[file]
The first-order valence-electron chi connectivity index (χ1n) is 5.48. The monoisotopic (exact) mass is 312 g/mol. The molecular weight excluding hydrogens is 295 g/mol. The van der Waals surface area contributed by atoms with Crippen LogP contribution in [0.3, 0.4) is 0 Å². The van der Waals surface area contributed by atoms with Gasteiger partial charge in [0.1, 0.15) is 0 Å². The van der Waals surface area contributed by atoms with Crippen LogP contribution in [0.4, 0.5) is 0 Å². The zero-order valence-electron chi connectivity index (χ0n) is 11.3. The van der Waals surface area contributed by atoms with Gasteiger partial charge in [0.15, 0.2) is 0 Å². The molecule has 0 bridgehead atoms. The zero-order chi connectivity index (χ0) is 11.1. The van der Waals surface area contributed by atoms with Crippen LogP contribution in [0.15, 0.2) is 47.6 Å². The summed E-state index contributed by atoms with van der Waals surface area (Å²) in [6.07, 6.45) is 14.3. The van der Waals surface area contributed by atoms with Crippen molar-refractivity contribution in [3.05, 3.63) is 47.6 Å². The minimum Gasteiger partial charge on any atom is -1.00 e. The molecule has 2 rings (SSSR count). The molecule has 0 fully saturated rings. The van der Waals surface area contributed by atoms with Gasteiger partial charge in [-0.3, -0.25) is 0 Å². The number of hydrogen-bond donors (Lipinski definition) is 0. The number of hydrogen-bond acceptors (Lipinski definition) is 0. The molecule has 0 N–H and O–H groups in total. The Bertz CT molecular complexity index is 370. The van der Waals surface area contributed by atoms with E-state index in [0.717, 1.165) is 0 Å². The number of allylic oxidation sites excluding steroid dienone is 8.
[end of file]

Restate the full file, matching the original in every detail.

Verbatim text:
The first-order valence-electron chi connectivity index (χ1n) is 5.48. The monoisotopic (exact) mass is 312 g/mol. The molecular weight excluding hydrogens is 295 g/mol. The van der Waals surface area contributed by atoms with Crippen LogP contribution in [0.3, 0.4) is 0 Å². The van der Waals surface area contributed by atoms with Gasteiger partial charge in [0.1, 0.15) is 0 Å². The van der Waals surface area contributed by atoms with Crippen LogP contribution in [0.4, 0.5) is 0 Å². The zero-order valence-electron chi connectivity index (χ0n) is 11.3. The van der Waals surface area contributed by atoms with Gasteiger partial charge in [0.15, 0.2) is 0 Å². The molecule has 0 bridgehead atoms. The zero-order chi connectivity index (χ0) is 11.1. The van der Waals surface area contributed by atoms with Crippen LogP contribution in [0.15, 0.2) is 47.6 Å². The summed E-state index contributed by atoms with van der Waals surface area (Å²) in [6.07, 6.45) is 14.3. The van der Waals surface area contributed by atoms with Crippen molar-refractivity contribution in [3.05, 3.63) is 47.6 Å². The minimum Gasteiger partial charge on any atom is -1.00 e. The molecule has 2 rings (SSSR count). The molecule has 0 fully saturated rings. The van der Waals surface area contributed by atoms with Gasteiger partial charge in [-0.3, -0.25) is 0 Å². The number of hydrogen-bond donors (Lipinski definition) is 0. The number of hydrogen-bond acceptors (Lipinski definition) is 0. The molecule has 0 N–H and O–H groups in total. The Bertz CT molecular complexity index is 370. The van der Waals surface area contributed by atoms with E-state index in [0.717, 1.165) is 0 Å². The number of allylic oxidation sites excluding steroid dienone is 8.